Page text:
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With the average organization losing 23 percent of its mainframe staff over the past five years, according to a 2018 Compuware-commissioned Forrester study, many are now recruiting millennials to build a new workforce of next-gen mainframe developers.

The time has come for young programmers to take the mainframe under their wings, carry forth the message of how important and powerful it is and drive innovation on the platform. There are large opportunities for next-gen mainframe developers, and many actually enjoy working with it.

For perspective on what it’s like to be a next-gen mainframe developer, we interviewed Dominic Harrison, a software developer at Lloyds Banking Group, during Compuware’s recent Enterprise DevOps Forum in London. Dominic is working on mainframe development projects for the bank’s Community Bank, Retail and Consumer Finance systems, and after experiencing Waterfall development with ISPF, he is now on a transformational DevOps journey with the bank that is modernizing its mainframe development culture, processes and tools.

Q1. What was your view of the mainframe before you started working with the platform?

I didn’t really know what the mainframe was before I started working with it. It’s the computing power behind a lot of important things, but I’d not heard a lot about it and had no experience with the languages we use on it. So, at that time I had no view at all.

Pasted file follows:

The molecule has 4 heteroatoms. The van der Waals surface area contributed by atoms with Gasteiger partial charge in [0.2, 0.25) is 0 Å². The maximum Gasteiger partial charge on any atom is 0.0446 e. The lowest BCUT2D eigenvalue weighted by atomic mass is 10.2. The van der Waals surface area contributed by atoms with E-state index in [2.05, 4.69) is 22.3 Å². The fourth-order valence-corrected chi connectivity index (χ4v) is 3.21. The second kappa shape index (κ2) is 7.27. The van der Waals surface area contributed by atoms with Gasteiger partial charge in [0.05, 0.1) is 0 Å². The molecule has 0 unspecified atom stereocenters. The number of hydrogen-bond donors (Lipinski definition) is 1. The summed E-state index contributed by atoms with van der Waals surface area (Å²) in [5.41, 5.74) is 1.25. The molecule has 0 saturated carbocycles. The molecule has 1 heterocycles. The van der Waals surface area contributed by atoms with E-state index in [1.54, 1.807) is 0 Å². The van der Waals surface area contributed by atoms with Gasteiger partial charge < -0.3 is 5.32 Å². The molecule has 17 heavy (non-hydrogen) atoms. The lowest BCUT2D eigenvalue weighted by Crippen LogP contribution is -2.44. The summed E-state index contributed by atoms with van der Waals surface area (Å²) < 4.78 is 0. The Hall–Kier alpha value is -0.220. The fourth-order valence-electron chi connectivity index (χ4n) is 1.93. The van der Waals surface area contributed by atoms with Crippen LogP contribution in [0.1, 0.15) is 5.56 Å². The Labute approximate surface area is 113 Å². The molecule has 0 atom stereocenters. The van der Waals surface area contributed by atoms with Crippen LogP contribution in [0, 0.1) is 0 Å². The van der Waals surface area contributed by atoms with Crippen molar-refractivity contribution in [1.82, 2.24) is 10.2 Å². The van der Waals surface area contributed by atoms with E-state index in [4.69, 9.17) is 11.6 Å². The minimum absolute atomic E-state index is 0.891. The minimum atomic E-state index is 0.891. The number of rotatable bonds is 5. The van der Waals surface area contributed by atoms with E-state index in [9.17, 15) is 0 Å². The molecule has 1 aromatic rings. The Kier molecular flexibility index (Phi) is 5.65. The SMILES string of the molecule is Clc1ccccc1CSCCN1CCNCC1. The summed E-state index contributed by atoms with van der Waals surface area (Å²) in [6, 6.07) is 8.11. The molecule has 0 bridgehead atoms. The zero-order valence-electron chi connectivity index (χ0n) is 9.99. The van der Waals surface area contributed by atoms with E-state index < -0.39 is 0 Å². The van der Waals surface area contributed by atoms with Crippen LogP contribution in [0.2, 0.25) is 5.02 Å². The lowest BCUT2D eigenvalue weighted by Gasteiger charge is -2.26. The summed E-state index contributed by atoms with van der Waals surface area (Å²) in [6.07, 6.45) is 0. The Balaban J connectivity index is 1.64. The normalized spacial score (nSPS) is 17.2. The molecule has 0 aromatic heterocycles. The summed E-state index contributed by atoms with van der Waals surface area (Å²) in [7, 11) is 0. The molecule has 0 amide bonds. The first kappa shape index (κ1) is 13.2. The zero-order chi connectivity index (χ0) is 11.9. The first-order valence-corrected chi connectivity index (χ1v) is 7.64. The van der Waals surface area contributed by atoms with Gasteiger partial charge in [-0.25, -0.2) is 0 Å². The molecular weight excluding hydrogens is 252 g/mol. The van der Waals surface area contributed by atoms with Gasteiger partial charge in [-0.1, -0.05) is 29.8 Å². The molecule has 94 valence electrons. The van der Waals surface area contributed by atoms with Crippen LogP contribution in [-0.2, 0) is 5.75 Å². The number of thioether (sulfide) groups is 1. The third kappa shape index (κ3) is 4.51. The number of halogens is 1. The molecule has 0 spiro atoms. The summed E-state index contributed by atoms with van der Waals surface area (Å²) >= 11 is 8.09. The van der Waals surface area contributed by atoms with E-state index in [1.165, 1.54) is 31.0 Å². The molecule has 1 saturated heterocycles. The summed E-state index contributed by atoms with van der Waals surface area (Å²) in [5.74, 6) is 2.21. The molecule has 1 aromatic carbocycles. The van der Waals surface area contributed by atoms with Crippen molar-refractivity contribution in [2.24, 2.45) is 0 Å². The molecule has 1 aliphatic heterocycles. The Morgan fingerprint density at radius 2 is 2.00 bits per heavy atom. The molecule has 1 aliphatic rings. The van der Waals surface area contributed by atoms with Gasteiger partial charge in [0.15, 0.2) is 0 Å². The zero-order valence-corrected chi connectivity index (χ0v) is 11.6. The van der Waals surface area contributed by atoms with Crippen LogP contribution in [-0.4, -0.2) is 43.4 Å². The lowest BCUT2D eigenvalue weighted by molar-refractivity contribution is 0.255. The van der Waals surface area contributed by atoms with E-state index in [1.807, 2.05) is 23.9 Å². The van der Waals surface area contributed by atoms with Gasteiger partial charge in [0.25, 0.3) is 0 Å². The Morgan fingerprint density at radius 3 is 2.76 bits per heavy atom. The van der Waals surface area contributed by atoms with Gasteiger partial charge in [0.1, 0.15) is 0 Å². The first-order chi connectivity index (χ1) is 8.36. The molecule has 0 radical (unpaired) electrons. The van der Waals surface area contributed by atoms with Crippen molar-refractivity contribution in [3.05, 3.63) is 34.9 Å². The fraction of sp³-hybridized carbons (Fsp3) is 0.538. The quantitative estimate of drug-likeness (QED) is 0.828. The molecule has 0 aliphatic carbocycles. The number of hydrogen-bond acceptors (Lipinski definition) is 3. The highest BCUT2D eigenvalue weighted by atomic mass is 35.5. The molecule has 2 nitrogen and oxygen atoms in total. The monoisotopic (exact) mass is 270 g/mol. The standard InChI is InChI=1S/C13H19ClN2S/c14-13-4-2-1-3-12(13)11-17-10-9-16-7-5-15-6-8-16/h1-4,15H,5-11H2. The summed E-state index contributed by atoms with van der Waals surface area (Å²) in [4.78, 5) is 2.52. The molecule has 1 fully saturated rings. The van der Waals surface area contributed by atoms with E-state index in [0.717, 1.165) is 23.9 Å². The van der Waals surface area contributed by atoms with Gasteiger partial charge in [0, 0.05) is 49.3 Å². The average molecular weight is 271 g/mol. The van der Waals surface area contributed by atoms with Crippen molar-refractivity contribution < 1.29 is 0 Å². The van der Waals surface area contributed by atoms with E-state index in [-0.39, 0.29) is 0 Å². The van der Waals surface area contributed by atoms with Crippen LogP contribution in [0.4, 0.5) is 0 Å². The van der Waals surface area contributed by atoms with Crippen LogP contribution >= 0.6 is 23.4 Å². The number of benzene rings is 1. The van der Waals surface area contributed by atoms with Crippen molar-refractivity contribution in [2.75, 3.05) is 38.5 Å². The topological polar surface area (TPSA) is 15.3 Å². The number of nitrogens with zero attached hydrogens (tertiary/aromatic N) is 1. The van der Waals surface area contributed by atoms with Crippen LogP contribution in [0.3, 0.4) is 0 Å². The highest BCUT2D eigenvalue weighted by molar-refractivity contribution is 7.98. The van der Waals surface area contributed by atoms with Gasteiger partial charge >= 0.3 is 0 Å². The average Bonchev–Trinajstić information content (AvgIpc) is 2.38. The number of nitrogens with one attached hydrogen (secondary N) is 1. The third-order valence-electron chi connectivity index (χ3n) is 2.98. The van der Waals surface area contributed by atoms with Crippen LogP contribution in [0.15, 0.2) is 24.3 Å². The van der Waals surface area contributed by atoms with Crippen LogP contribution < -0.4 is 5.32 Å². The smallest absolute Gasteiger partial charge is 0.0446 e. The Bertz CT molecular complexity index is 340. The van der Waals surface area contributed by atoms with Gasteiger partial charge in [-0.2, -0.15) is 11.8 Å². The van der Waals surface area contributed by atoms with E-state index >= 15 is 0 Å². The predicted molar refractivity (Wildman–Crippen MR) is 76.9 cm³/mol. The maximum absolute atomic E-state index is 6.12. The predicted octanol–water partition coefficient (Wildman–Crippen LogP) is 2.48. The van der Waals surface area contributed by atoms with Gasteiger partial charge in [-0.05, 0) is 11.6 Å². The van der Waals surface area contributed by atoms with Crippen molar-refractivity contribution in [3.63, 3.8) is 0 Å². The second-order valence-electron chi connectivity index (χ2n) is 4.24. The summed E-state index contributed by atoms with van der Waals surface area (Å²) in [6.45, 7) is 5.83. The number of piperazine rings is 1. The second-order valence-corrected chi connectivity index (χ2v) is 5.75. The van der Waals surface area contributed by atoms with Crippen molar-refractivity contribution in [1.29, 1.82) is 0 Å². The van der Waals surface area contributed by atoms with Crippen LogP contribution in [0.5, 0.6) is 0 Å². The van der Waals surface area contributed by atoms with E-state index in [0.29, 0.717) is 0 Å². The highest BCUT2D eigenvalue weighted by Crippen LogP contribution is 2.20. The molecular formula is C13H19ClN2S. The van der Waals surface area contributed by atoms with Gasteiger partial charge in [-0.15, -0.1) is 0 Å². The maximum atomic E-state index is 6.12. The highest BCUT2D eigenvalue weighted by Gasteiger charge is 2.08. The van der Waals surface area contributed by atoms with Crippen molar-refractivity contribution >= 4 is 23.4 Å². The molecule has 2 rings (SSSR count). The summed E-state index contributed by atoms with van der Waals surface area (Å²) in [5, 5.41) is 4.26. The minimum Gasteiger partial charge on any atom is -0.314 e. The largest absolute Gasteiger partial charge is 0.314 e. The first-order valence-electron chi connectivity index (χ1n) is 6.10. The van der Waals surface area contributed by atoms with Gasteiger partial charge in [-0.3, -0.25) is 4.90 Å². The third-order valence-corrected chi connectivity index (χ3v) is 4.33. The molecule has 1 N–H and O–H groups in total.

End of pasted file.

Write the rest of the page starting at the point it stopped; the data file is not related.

Q2. What skills did you have before starting on the mainframe, and how did you develop your skills afterwards?

My background wasn’t particularly in software development, but I’d used things like Python and JavaScript before. My degree was in physics actually, so I had lots of problem-solving skills, but not so much development skills. In some ways I was a fairly blank canvass coming to the mainframe, so it was interesting that the first significant software development I was doing was on there. I picked up a lot of skills, learned to build programs that were dealing with quite sensitive data and important processes. But it did feel kind of backwards in a way.

Q3. What makes mainframe development interesting for you today?

It’s the fact that it’s such a strong and reliable system; the fact that a lot of companies still choose to use it. Banks and big insurance companies still choose to use it, despite its age, and that’s quite interesting. For me personally, when we made the change to use an integrated development environment (IDE)—in our case Topaz Workbench—it became a lot more interesting and exciting because it finally felt like we were working on a modern, interactive system rather an old 1960s computer. Having such stable, reliable computing but being able to use an IDE makes it quite unique, and like I said, it is different and quite niche compared to what my developer friends are doing. I think there’s something quite cool about that.

Q4. What were your expectations when you started working with the mainframe?

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